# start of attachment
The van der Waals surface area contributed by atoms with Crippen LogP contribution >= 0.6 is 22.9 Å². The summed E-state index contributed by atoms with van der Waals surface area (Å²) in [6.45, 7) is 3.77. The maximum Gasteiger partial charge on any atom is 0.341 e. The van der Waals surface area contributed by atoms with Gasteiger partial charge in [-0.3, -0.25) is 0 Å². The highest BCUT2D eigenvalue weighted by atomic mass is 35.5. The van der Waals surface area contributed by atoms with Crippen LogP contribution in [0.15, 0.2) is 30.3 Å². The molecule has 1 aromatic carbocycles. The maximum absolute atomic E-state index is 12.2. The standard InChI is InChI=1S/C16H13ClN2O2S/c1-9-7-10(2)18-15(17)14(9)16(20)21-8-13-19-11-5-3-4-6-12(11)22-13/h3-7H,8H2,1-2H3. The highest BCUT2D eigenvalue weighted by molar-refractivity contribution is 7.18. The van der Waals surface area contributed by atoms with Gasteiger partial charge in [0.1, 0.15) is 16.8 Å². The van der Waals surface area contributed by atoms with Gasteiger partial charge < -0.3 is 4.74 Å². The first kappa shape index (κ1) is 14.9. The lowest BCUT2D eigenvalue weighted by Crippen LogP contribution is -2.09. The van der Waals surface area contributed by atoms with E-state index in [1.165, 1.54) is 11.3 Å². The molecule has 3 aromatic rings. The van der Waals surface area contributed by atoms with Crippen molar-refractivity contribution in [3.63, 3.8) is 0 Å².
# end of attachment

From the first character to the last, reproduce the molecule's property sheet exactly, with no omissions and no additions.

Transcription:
The van der Waals surface area contributed by atoms with Crippen LogP contribution >= 0.6 is 22.9 Å². The summed E-state index contributed by atoms with van der Waals surface area (Å²) in [6.45, 7) is 3.77. The maximum Gasteiger partial charge on any atom is 0.341 e. The van der Waals surface area contributed by atoms with Gasteiger partial charge in [-0.3, -0.25) is 0 Å². The highest BCUT2D eigenvalue weighted by atomic mass is 35.5. The van der Waals surface area contributed by atoms with Crippen LogP contribution in [0.15, 0.2) is 30.3 Å². The molecule has 1 aromatic carbocycles. The maximum absolute atomic E-state index is 12.2. The standard InChI is InChI=1S/C16H13ClN2O2S/c1-9-7-10(2)18-15(17)14(9)16(20)21-8-13-19-11-5-3-4-6-12(11)22-13/h3-7H,8H2,1-2H3. The highest BCUT2D eigenvalue weighted by molar-refractivity contribution is 7.18. The van der Waals surface area contributed by atoms with Gasteiger partial charge in [0.1, 0.15) is 16.8 Å². The van der Waals surface area contributed by atoms with Gasteiger partial charge < -0.3 is 4.74 Å². The first kappa shape index (κ1) is 14.9. The lowest BCUT2D eigenvalue weighted by Crippen LogP contribution is -2.09. The van der Waals surface area contributed by atoms with E-state index in [1.165, 1.54) is 11.3 Å². The molecule has 3 aromatic rings. The van der Waals surface area contributed by atoms with Crippen molar-refractivity contribution in [3.63, 3.8) is 0 Å².